John Cosin (1594 -1672) English hymnwriter and Anglican cleric who became Master of Peterhouse College Cambridge, Vice-Chancellor of Cambridge University in 1660 and Bishop of Durham.
“For though there be many Internal Testimonies belonging to the Holy Scriptures, whereby we may be sufficiently assured, that they be the True and lively Oracles of God, Rom. 3:2, (such as be, The Height and Majesty of the Things there delivered above all other Conceptions and Writings in the World; The Perpetual Analogy and Conformity of all the several Parts therein contained, one with the other; The Greatness and Dignity of those Prophecies which be there foretold; and the Truth or Certainty of them all, which be there fulfilled; together with the Divine Power and Providence, that hath confirmed and preserved them to all posterity; beside the Spiritual Force and Efficacy, (which is never there wanting unto them who do not willfully resist it,) to move and induce us unto a most certain and firm belief in them). Yet for the Particular and just Number of such Books, whether there be More of Less, than either some Private Persons, or some One Particular Church of late, have been please to make them, we have no better nor other External Rule or Testimony therein to guide us, than the Constant Voice of the Catholic and Universal Church, as it hath been delivered unto us upon Record from one Generation to another.”
As noted in an earlier post, Nathaniel Ingelo in The Perfection, Authority, and Credibility of the Holy Scriptures writes “We acknowledge they [the penmen] did [record and transmit the word of God], received their books, and are satisfied.” The accent was upon the satisfying aspect of Scripture or its affectual impact on the Church. Cosin in this excerpt writes of the “Spiritual Force and Efficacy” of Scripture upon the believer “to move and induce us unto a most certain and firm belief in them.” This describes the summary statement of the self-attestation and self-authentication of Scripture. Scripture moves the will of the saint to a “most certain and firm belief in them.” And, according to Cosin, this in not a Spiritual Force and Efficacy of an individual nature. This efficacy is not dealing with “some Private Persons or some One Particular Church” but the “constant Voice of the Catholic and Universal Church.” The Spirit and Word through the Church is the arbitrator of what is and is not Scripture, and not some sectarian academic or ecclesiastical convocation or individual.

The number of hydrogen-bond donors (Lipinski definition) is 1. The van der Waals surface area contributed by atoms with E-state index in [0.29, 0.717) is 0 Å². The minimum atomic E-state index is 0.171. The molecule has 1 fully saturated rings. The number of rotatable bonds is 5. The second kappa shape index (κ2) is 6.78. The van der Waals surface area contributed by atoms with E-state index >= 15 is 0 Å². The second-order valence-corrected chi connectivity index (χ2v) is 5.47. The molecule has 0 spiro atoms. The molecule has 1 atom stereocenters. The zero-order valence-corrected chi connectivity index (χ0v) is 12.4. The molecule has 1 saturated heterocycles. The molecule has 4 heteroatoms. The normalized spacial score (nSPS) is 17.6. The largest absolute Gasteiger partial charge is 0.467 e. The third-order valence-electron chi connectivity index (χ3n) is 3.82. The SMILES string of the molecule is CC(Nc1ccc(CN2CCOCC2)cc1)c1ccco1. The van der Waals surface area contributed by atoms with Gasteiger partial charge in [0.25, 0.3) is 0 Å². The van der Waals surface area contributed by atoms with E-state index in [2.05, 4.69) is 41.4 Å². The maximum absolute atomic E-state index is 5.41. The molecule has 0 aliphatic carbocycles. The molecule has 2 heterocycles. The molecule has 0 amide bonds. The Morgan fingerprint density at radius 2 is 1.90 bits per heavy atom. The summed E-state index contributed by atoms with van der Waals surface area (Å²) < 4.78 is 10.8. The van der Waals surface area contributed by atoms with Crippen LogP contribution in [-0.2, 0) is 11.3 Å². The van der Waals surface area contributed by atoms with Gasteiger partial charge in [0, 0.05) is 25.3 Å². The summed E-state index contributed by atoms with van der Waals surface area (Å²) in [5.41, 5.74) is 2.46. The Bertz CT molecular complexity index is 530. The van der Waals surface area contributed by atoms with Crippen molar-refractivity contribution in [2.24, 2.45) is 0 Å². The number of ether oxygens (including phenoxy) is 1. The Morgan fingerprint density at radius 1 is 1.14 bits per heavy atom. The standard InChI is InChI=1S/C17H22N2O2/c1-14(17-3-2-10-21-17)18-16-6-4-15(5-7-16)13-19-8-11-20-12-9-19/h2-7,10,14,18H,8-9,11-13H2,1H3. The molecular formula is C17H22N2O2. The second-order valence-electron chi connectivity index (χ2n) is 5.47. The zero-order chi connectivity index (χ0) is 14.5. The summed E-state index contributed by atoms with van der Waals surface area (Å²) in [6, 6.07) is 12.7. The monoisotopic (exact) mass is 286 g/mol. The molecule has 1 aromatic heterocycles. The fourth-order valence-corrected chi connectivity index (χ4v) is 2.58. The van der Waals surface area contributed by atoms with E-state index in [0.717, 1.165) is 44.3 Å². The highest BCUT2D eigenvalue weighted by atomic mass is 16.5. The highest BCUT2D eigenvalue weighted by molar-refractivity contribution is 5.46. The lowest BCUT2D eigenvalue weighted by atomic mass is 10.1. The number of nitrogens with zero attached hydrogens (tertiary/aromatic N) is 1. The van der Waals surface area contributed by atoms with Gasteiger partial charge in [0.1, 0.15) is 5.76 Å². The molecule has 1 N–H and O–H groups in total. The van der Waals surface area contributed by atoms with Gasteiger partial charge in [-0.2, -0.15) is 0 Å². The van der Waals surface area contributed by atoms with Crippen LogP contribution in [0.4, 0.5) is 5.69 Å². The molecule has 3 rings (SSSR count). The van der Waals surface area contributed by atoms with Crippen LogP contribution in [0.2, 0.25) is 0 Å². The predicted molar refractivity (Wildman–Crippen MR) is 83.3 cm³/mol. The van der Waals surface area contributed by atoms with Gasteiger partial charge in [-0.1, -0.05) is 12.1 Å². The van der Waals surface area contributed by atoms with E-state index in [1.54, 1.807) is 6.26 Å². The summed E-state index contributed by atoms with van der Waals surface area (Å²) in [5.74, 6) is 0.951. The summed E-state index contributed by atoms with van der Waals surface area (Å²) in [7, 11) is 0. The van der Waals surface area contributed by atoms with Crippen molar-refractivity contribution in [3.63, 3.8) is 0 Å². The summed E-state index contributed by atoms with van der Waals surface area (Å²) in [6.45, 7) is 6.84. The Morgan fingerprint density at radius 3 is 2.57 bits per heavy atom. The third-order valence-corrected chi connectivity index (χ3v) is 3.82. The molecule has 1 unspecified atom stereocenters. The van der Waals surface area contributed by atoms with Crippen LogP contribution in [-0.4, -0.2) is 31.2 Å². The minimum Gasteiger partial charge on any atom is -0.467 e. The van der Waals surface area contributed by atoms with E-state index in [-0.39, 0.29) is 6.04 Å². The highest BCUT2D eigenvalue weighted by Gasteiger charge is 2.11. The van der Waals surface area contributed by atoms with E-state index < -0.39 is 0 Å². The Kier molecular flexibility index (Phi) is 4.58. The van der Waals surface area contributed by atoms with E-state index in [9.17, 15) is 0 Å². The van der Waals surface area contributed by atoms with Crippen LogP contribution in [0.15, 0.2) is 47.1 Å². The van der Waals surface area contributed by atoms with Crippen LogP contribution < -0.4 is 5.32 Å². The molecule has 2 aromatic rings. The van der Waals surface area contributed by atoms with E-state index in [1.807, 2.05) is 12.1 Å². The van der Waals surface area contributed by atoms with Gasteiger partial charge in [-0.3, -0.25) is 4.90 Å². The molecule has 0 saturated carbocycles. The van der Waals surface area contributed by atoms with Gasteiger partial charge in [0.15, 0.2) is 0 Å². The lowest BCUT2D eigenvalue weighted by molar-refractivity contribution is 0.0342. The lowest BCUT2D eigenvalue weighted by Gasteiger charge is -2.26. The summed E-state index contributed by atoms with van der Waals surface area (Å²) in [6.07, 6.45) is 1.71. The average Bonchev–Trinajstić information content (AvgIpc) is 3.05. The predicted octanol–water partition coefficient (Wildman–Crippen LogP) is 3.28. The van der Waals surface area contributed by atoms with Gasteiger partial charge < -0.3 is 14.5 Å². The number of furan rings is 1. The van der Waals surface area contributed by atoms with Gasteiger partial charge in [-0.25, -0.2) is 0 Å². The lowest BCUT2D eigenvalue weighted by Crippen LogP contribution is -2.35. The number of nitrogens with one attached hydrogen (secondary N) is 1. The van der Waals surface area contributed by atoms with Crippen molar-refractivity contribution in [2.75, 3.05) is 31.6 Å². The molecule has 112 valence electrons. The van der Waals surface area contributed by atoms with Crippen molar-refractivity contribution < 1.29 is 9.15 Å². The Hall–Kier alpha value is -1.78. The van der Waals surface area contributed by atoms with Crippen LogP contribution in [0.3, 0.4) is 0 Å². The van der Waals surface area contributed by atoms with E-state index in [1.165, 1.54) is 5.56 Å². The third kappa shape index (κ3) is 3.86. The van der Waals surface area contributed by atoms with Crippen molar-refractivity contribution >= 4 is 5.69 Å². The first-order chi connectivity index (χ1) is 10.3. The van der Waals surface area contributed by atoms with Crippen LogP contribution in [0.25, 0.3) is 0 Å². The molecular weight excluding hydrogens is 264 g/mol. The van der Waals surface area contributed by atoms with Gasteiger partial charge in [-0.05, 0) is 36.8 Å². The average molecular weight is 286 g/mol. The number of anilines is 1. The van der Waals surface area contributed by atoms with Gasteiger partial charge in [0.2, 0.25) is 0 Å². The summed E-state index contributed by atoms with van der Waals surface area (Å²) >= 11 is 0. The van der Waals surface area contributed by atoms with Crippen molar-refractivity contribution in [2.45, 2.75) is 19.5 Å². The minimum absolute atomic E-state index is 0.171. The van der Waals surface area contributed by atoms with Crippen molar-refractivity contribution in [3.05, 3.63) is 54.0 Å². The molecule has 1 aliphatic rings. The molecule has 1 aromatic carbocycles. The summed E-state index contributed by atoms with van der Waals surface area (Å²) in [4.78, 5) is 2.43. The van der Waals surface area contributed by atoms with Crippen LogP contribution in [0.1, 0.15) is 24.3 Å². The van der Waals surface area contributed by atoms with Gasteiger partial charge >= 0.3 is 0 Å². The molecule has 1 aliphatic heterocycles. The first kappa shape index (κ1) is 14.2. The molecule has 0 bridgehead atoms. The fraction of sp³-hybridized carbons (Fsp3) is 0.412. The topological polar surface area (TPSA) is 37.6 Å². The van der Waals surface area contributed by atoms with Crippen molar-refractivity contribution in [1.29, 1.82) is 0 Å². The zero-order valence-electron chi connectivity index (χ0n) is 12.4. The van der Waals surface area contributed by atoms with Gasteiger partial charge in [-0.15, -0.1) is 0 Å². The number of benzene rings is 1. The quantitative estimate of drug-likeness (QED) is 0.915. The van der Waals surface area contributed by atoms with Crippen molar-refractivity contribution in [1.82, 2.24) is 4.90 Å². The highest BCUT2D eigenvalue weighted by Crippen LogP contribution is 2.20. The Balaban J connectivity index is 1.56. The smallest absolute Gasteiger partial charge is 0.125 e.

What we gather from this is that there is a common affectual moving of the body of Christ through the Word and Spirit that moves with such force and efficacy as to determine what is and is not Scripture. Cosin moves the discussion forward by arguing that self-attestation and self-authentication is efficaciously forceful within the Church, so forceful and efficacious as to move the Church and convince the Church of a “most certain and firm belief in them.”
In recent times the efficacious forcefulness of Scripture has been degraded or rejected as less significant than the inducements of scholarly reason. The transfer of inducing influence by the Church from the Scripture to the scholar is a demonstration of Cosin’s caveat “which is never there wanting unto them who do not willfully resist it.” Something as powerful as Scripture’s self-attestation and self-authentication is only missed by those who “willfully resist” Scripture’s Force and Efficacy. This is not something easily dispensed with seeing that historically this force and efficacy has moved and induced the Universal Church. How can it be, that during the current epoch of history, the Evangelical Church seems to casually dispense with the historic force and efficacy of the Scripture upon historic orthodox Christianity? And yet, this is where contemporary Evangelicalism finds itself.
While some call for the confession of sin and the need for revival, quoting 2 Chr. 7:14, “If my people, which are called by my name, shall humble themselves, and pray, and seek my face, and turn from their wicked ways; then will I hear from heaven, and will forgive their sin, and will heal their land,” they do so within the context of thinking that this verse does not relate to the prevailing Evangelical attitude toward the Bible. While “willfully resisting” the force and Efficaciousness of Scripture “to move and induce us unto a most certain and firm belief in them,” a terrible comedy of calls for revival are made from pulpits. You know you have hit a spiritual nerve if you stand in the pulpit and say there is only one standard sacred text. The response to that message and return to a standard sacred text of the historic orthodox Church will be the measure of the degree of willful resistance that must be confessed to move 2 Chr. 7:14 forward.
Dr. John Cosin, A Scholastic History of the Canon of Holy Scripture or the Certain and Indubitable Books thereof, as they are received in the Church of England (London: Printed by E. Tyler and R. Holt for Robert Pawlett, at the Sign of the Bible in Chanecry-Lane, near Fleet-street, 1672), 4-5.